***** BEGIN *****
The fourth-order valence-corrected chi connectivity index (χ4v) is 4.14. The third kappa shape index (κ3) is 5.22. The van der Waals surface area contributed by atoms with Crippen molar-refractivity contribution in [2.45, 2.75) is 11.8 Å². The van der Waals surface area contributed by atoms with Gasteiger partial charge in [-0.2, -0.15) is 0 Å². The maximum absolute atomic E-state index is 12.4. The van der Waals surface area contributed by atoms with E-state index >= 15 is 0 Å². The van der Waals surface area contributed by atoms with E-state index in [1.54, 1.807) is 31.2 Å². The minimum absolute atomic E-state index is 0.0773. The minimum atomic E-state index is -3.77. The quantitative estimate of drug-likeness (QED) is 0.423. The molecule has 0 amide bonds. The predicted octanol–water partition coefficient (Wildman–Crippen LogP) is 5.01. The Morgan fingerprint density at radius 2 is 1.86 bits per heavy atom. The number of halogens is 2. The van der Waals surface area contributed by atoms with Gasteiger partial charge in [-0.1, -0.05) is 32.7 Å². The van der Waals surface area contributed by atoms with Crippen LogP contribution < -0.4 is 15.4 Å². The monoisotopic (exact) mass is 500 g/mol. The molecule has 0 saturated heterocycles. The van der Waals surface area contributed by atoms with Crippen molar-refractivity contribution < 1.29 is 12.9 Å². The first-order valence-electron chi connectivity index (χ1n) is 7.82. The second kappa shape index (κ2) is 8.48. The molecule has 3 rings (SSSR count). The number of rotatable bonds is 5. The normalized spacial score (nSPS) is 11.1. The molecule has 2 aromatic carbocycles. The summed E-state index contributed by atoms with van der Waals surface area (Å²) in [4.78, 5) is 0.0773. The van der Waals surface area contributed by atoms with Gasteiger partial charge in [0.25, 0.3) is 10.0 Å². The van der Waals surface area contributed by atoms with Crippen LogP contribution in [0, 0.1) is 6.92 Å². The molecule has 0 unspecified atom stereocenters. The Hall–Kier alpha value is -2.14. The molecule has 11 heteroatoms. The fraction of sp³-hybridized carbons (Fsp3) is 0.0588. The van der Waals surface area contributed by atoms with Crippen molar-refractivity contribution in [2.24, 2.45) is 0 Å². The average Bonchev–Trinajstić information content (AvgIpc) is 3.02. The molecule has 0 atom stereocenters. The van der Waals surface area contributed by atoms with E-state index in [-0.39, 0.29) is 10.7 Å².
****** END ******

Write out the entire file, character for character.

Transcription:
The fourth-order valence-corrected chi connectivity index (χ4v) is 4.14. The third kappa shape index (κ3) is 5.22. The van der Waals surface area contributed by atoms with Crippen molar-refractivity contribution in [2.45, 2.75) is 11.8 Å². The van der Waals surface area contributed by atoms with Gasteiger partial charge in [-0.2, -0.15) is 0 Å². The maximum absolute atomic E-state index is 12.4. The van der Waals surface area contributed by atoms with E-state index >= 15 is 0 Å². The van der Waals surface area contributed by atoms with E-state index in [1.54, 1.807) is 31.2 Å². The minimum absolute atomic E-state index is 0.0773. The minimum atomic E-state index is -3.77. The quantitative estimate of drug-likeness (QED) is 0.423. The molecule has 0 amide bonds. The predicted octanol–water partition coefficient (Wildman–Crippen LogP) is 5.01. The Morgan fingerprint density at radius 2 is 1.86 bits per heavy atom. The number of halogens is 2. The van der Waals surface area contributed by atoms with Gasteiger partial charge in [-0.1, -0.05) is 32.7 Å². The van der Waals surface area contributed by atoms with Crippen LogP contribution < -0.4 is 15.4 Å². The monoisotopic (exact) mass is 500 g/mol. The molecule has 0 saturated heterocycles. The van der Waals surface area contributed by atoms with Crippen molar-refractivity contribution < 1.29 is 12.9 Å². The first-order valence-electron chi connectivity index (χ1n) is 7.82. The second kappa shape index (κ2) is 8.48. The molecule has 3 rings (SSSR count). The number of rotatable bonds is 5. The normalized spacial score (nSPS) is 11.1. The molecule has 2 aromatic carbocycles. The summed E-state index contributed by atoms with van der Waals surface area (Å²) in [4.78, 5) is 0.0773. The van der Waals surface area contributed by atoms with Gasteiger partial charge in [0.25, 0.3) is 10.0 Å². The van der Waals surface area contributed by atoms with Crippen LogP contribution in [0, 0.1) is 6.92 Å². The molecule has 0 unspecified atom stereocenters. The Hall–Kier alpha value is -2.14. The molecule has 11 heteroatoms. The fraction of sp³-hybridized carbons (Fsp3) is 0.0588. The van der Waals surface area contributed by atoms with Crippen molar-refractivity contribution in [2.24, 2.45) is 0 Å². The average Bonchev–Trinajstić information content (AvgIpc) is 3.02. The molecule has 0 atom stereocenters. The van der Waals surface area contributed by atoms with E-state index in [-0.39, 0.29) is 10.7 Å².